How can we facilitate the use of Europeana's digital collections in History education? 6 Internal Site Search Recommendations

Each sector approaches our cultural heritage in a different way; an artist needs to find items with high resolution, or with a specific colour -- a history teacher needs to find items that are dated and curated. This means that search engine optimizations has to act differently according to the user's profession or to provide different filtering options specialized for each sector. Ultimately, the aim of the research is to provide insight on how Internal Site Search can be customised for History.

 

 

Needs

assessment 

EuroClio worked on technical suggestions that will facilitate searching for historical sources in Europeana platform. These recommendations are based on the preferences and search behaviour of the educational community. To find these out, EuroClio conducted a field research on needs assessment.

The findings showed that the more contextualized an item is, the more useful it is for history education, provided that the item is of historical interest in the first place. In fact, Items with adequate, comprehensible descriptions are 58% more likely to be included in a lesson[1].

However, most objects do not have a description, which makes searching difficult. Meanwhile, the prospect of having all European items (48 million, in May 2020) curated by professionals is not probable in the foreseeable future.

Currently, stakeholders acknowledge the importance of curation, but find an obstacle in the perception that curation is not scalable, that millions of items cannot possibly be curated. This is exactly the issue we want to contribute solving in EuroClio.

 

 

Challenges 

 

 

Solutions

In this research we will share 6 recommendations for new functionalities in Europeana's internal search engine that will result in automated curation. These new functionalities use the data we already have on each item, then process them and combine them, creating more information.  Out of those 3 recommendations:

 

  • 3 filters determine -> Is the item of historical interest? Is it curated?
  • 2 functions enhance metadata
  • 1 function improves sorting the results

This research is part of the activity ‘Improving Discoverability’ of the project ‘Opening Up Historiana’, a Digital Single Infrastructure activity, part of Europeana DSI-4. It is implemented with the financial support of the CEF Telecom Programme of the Innovation and Networks Executive Agency (INEA) of the European Commission. The aim of the project is to promote the digital collections of Europeana from the scope of historical education. This research explores the preferences and the search behaviour of history teachers, which is a valuable element of the Needs Assessment. Its purpose is to make sure that the technological developments in Europeana and Historiana meet the current needs of the European educational community.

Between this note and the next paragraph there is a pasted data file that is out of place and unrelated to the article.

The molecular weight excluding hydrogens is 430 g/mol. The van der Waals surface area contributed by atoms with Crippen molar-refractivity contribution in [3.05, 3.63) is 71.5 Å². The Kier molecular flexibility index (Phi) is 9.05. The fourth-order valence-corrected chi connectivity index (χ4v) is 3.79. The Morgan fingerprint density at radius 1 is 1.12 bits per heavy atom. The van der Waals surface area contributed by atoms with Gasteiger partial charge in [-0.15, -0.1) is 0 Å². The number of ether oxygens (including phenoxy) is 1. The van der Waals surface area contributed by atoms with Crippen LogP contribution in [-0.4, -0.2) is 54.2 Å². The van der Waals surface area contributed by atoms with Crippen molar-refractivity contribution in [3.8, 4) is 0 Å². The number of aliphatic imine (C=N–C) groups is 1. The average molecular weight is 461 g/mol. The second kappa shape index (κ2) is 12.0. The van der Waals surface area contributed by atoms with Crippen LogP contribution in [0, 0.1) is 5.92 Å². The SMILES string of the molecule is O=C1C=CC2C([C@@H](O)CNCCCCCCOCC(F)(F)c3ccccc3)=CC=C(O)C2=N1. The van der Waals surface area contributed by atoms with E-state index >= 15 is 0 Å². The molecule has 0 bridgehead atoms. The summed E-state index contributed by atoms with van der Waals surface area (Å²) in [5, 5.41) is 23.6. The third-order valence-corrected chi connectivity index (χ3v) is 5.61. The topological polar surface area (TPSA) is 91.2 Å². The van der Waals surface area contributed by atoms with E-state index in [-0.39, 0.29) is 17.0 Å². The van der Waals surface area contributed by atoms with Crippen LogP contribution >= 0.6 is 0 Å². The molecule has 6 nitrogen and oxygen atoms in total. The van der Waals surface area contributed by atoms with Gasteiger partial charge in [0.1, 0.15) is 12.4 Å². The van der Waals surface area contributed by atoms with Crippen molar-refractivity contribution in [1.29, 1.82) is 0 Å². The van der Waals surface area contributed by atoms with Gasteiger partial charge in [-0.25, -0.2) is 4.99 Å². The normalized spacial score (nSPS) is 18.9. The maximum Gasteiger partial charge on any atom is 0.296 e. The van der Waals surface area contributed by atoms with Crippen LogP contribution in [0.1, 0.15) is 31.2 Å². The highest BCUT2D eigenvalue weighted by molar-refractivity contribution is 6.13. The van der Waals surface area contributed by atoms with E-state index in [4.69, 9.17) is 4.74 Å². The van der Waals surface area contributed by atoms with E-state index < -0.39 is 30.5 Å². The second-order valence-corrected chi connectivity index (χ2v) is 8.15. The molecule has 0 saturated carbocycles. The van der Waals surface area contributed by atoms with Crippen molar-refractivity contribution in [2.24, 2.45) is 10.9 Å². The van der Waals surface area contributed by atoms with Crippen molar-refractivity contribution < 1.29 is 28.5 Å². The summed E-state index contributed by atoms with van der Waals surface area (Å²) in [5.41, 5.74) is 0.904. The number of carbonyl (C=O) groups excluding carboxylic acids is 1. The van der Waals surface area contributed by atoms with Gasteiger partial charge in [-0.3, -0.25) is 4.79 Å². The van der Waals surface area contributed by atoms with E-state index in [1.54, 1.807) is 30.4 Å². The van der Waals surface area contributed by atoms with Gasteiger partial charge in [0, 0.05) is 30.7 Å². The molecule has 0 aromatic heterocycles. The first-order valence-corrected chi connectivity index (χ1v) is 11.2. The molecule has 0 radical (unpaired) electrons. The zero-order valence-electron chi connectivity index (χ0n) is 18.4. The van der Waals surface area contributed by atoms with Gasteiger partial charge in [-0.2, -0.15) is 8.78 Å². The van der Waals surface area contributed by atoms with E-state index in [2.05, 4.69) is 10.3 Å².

Please find our suggestions here.

[1] Digital innovation in History Education – a Field Research on Needs Assessment p. 23

 

Fani Partsafyllidou

MA in Black Sea & Eastern Mediterranean

Digital innovation in History Education – a Field Research on Needs Assessment

Fani Partsafyllidou Project Updates

In Digital innovation in History Education – a Field Research on Needs Assessment, EuroClio conducted a survey targeting history educators in order to conclude on the following questions:

  • What kind of sources are history educators looking for? Why do they select the sources they select? Why are they not selecting the sources they do not select?
  • What are the search words that history educators are using? Which of the advanced search options are history educators using?

The findings of this research are briefly mentioned below.

 

  • Items with adequate, comprehensible descriptions are 58% more likely to be included in a lesson. Out of the sources that the teachers selected, 79% had a long, meaningful, and easy to understand accompanying text, whereas 21% had not.
  • The search keywords that the history teachers use are more abstract than the words that are found in the descriptions.
  • If an item has an adequate, comprehensible description, a history teacher can identify related historical concepts in short time.
  • Interactive ways of presenting the search results, namely in a Map and in a Timeline, are highly recommended by the educational community.
  • Europeana’s existing filters are highly useful for teachers.
  • An additional filter to search by historical period would be beneficial for 88% of history teachers.
  • 96% of history teachers find filtering by country useful. However, 84% of them explain that, they need to search the place that the source refers to, not the place of origin.
  • Metadata regarding time, place, and people, have to reflect the content of the source, not the item itself as an object, in order to maximise their effectiveness in the study of History.